Ten years ago this week, 10 members of Lashkar-e-Taiba—a Pakistan-based terrorist organization—carried out a series of coordinated attacks in Mumbai. Moeed Yusuf explains how the attacks derailed the most promising peace process India and Pakistan had ever managed and how U.S. mediation was critical to averting war in South Asia in the aftermath of “India’s 9/11.”
Moeed Yusuf discusses the impact of the November 2008 terror attacks in Mumbai, India, on the India-Pakistan relationship, crisis management in South Asia and the future of terrorism in the region.
One-third of today’s generation of youth—those ages ten to twenty-four—live in fragile or conflicted countries and are susceptible to the sway of ideological narratives of violent extremism. Evidence suggests, however, that they also play active and valuable roles as agents of positive and constructive change.
This report considers the various conceptual and practical challenges in measuring the impact and value of programs designed to prevent and counter violent extremism (P/CVE). It examines potential solutions and emphasizes the significance of efforts to assess changes in attitudes, behaviors, and relationships.
This report examines the various analytic tools that have been developed to understand the causes and dynamics of radicalization and violent extremism. The report assesses the strengths and limitations of these tools in informing the design of P/CVE interventions. It considers micro- and macro-level frameworks and models, and the various contexts in which they may be relevant.
As the Assad regime consolidates power across Syria, Mona Yacoubian says that regime change is increasingly unlikely seven years into the civil war. But, the conflict remains complex, as the U.S. and coalition forces continue to work to eradicate remnants of ISIS and Israel becomes increasingly concerned over Iran’s military presence in neighboring Syria.
By 2030 African black rhinos and elephants could face extinction as poachers and other criminals, including violent extremist groups, sell rhino horns and ivory to largely Asian markets. The trade in protected wildlife, worth an estimated $7 to $10 billion annually, not only endangers these species, it destabilizes communities and impedes sustainable economic development.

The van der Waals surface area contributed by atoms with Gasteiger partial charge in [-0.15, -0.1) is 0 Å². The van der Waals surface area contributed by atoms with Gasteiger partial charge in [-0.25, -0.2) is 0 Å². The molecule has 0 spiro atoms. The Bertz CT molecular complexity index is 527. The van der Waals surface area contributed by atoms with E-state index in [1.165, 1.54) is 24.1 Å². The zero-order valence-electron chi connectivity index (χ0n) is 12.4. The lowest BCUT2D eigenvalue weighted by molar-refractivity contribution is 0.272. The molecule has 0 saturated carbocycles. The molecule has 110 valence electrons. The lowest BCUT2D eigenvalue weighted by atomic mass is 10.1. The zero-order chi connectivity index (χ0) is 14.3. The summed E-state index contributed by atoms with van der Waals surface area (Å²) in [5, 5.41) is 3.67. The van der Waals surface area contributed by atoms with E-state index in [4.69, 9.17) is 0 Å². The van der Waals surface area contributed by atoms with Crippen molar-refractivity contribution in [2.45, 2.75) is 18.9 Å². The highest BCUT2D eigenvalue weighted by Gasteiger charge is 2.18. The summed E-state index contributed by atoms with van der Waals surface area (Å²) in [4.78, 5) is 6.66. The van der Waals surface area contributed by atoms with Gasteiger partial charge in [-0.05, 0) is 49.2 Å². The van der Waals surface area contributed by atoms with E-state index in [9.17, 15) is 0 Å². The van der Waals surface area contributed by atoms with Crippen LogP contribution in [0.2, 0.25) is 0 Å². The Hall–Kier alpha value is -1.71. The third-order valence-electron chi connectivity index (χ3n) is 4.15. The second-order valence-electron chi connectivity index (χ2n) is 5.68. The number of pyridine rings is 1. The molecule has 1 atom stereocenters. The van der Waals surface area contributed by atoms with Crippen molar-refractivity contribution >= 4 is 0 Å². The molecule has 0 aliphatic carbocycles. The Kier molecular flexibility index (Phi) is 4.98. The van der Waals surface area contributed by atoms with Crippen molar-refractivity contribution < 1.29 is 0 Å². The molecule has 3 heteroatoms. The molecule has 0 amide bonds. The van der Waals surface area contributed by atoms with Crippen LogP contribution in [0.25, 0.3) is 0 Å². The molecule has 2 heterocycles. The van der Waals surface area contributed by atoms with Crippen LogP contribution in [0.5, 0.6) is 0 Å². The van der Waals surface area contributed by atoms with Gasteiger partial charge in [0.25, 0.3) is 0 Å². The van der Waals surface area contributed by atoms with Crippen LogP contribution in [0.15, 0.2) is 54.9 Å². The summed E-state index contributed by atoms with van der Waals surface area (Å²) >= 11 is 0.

Despite widespread recognition that the only way toward ending the Taliban insurgency in Afghanistan is a negotiated settlement, understanding of the Taliban’s thinking on the subject is remarkably scant. This report attempts to fill this gap by drawing on face-to-face interviews with Taliban foot soldiers, field commanders, and supporters to better understand the movement’s views on why they are fighting, what issues are negotiable, whether they have faith in negotiation as a way to peace, and what a peace process might look like.
A temporary cease-fire between the Afghan government and the Taliban to mark the end of Ramadan may offer an opportunity to pursue a more ambitious political solution to end the conflict in Afghanistan, says USIP’s Scott Worden. While there is a chance that the cease-fire—the first since the war began in 2001—will be fleeting, as cease-fires are fragile by nature, it is an important trust-building measure. Combined with Afghanistan’s neighbors recently expressing their desire for an end to the stalemate, the cease-fire could be the first step to a more enduring peace.
In October 2017, the United States lifted a wide range of economic sanctions that had been in place against Sudan for two decades. Aly Verjee, a visiting expert at the United States Institute of Peace, recently interviewed roughly 50 Sudanese—including students, business owners, doctors, laborers, activists, and others outside the government-connected elite—on what this first step in the normalization of relations between Sudan and the United States might mean for the future of their country.